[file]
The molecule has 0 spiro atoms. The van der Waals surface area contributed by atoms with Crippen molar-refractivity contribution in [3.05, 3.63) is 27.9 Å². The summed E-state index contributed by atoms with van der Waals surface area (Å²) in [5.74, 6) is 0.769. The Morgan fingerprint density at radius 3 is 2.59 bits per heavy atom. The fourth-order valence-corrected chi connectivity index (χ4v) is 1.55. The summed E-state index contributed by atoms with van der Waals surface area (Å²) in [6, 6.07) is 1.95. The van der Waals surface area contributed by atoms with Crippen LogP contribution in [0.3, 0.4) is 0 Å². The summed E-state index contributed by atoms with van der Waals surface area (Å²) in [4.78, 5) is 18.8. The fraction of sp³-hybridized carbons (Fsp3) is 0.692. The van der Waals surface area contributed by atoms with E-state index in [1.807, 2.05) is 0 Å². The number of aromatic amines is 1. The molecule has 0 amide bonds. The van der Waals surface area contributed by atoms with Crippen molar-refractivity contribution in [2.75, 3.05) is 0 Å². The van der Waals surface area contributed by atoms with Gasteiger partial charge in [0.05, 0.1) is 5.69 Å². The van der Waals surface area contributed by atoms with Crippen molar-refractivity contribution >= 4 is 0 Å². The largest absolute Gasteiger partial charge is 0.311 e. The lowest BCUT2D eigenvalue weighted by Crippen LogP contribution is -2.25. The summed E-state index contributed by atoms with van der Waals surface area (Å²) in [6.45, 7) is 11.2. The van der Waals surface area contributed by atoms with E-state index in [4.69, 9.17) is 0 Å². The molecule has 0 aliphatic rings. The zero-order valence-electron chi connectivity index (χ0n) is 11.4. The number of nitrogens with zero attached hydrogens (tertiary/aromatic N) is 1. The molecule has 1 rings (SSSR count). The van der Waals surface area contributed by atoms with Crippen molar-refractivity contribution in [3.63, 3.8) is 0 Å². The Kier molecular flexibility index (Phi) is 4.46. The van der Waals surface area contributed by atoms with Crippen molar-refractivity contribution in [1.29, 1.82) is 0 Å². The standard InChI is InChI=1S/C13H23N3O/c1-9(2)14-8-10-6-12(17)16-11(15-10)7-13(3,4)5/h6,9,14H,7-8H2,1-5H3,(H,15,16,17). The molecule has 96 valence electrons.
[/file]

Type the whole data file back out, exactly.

The molecule has 0 spiro atoms. The van der Waals surface area contributed by atoms with Crippen molar-refractivity contribution in [3.05, 3.63) is 27.9 Å². The summed E-state index contributed by atoms with van der Waals surface area (Å²) in [5.74, 6) is 0.769. The Morgan fingerprint density at radius 3 is 2.59 bits per heavy atom. The fourth-order valence-corrected chi connectivity index (χ4v) is 1.55. The summed E-state index contributed by atoms with van der Waals surface area (Å²) in [6, 6.07) is 1.95. The van der Waals surface area contributed by atoms with Crippen LogP contribution in [0.3, 0.4) is 0 Å². The summed E-state index contributed by atoms with van der Waals surface area (Å²) in [4.78, 5) is 18.8. The fraction of sp³-hybridized carbons (Fsp3) is 0.692. The van der Waals surface area contributed by atoms with E-state index in [1.807, 2.05) is 0 Å². The number of aromatic amines is 1. The molecule has 0 amide bonds. The van der Waals surface area contributed by atoms with Crippen molar-refractivity contribution in [2.75, 3.05) is 0 Å². The van der Waals surface area contributed by atoms with Gasteiger partial charge in [0.05, 0.1) is 5.69 Å². The van der Waals surface area contributed by atoms with Crippen molar-refractivity contribution >= 4 is 0 Å². The largest absolute Gasteiger partial charge is 0.311 e. The lowest BCUT2D eigenvalue weighted by Crippen LogP contribution is -2.25. The summed E-state index contributed by atoms with van der Waals surface area (Å²) in [6.45, 7) is 11.2. The van der Waals surface area contributed by atoms with E-state index in [4.69, 9.17) is 0 Å². The molecule has 0 aliphatic rings. The zero-order valence-electron chi connectivity index (χ0n) is 11.4. The number of nitrogens with zero attached hydrogens (tertiary/aromatic N) is 1. The molecule has 1 rings (SSSR count). The van der Waals surface area contributed by atoms with Crippen molar-refractivity contribution in [3.63, 3.8) is 0 Å². The Kier molecular flexibility index (Phi) is 4.46. The van der Waals surface area contributed by atoms with Crippen molar-refractivity contribution in [1.29, 1.82) is 0 Å². The standard InChI is InChI=1S/C13H23N3O/c1-9(2)14-8-10-6-12(17)16-11(15-10)7-13(3,4)5/h6,9,14H,7-8H2,1-5H3,(H,15,16,17). The molecule has 96 valence electrons.